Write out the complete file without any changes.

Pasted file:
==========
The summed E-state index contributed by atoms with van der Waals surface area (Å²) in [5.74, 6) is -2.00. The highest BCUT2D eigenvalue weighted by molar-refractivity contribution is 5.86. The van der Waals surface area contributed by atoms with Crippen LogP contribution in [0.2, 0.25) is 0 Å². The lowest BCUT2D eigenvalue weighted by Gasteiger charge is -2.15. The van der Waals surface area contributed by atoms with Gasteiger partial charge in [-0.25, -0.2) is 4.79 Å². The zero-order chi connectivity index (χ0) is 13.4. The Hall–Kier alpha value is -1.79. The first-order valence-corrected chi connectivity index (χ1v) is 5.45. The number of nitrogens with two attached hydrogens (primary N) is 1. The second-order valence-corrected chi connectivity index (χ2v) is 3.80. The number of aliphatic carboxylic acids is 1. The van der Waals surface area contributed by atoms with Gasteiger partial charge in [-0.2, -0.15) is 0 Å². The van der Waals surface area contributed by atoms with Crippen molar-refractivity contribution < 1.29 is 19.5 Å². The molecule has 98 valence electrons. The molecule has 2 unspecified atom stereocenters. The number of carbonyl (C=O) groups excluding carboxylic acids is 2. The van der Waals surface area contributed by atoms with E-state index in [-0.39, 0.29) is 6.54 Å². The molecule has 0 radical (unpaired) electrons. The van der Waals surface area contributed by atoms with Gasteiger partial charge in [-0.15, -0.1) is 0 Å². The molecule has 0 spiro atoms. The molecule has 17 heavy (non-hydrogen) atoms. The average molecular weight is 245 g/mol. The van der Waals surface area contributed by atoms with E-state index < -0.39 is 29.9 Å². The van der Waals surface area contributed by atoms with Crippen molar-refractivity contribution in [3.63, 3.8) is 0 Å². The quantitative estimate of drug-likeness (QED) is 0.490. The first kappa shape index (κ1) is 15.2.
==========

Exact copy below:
The summed E-state index contributed by atoms with van der Waals surface area (Å²) in [5.74, 6) is -2.00. The highest BCUT2D eigenvalue weighted by molar-refractivity contribution is 5.86. The van der Waals surface area contributed by atoms with Crippen LogP contribution in [0.2, 0.25) is 0 Å². The lowest BCUT2D eigenvalue weighted by Gasteiger charge is -2.15. The van der Waals surface area contributed by atoms with Gasteiger partial charge in [-0.25, -0.2) is 4.79 Å². The zero-order chi connectivity index (χ0) is 13.4. The Hall–Kier alpha value is -1.79. The first-order valence-corrected chi connectivity index (χ1v) is 5.45. The number of nitrogens with two attached hydrogens (primary N) is 1. The second-order valence-corrected chi connectivity index (χ2v) is 3.80. The number of aliphatic carboxylic acids is 1. The van der Waals surface area contributed by atoms with Gasteiger partial charge in [-0.2, -0.15) is 0 Å². The van der Waals surface area contributed by atoms with Crippen molar-refractivity contribution < 1.29 is 19.5 Å². The molecule has 98 valence electrons. The molecule has 2 unspecified atom stereocenters. The number of carbonyl (C=O) groups excluding carboxylic acids is 2. The van der Waals surface area contributed by atoms with E-state index in [-0.39, 0.29) is 6.54 Å². The molecule has 0 radical (unpaired) electrons. The van der Waals surface area contributed by atoms with Gasteiger partial charge in [-0.15, -0.1) is 0 Å². The molecule has 0 spiro atoms. The molecule has 17 heavy (non-hydrogen) atoms. The average molecular weight is 245 g/mol. The van der Waals surface area contributed by atoms with E-state index < -0.39 is 29.9 Å². The van der Waals surface area contributed by atoms with Crippen molar-refractivity contribution in [3.63, 3.8) is 0 Å². The quantitative estimate of drug-likeness (QED) is 0.490. The first kappa shape index (κ1) is 15.2.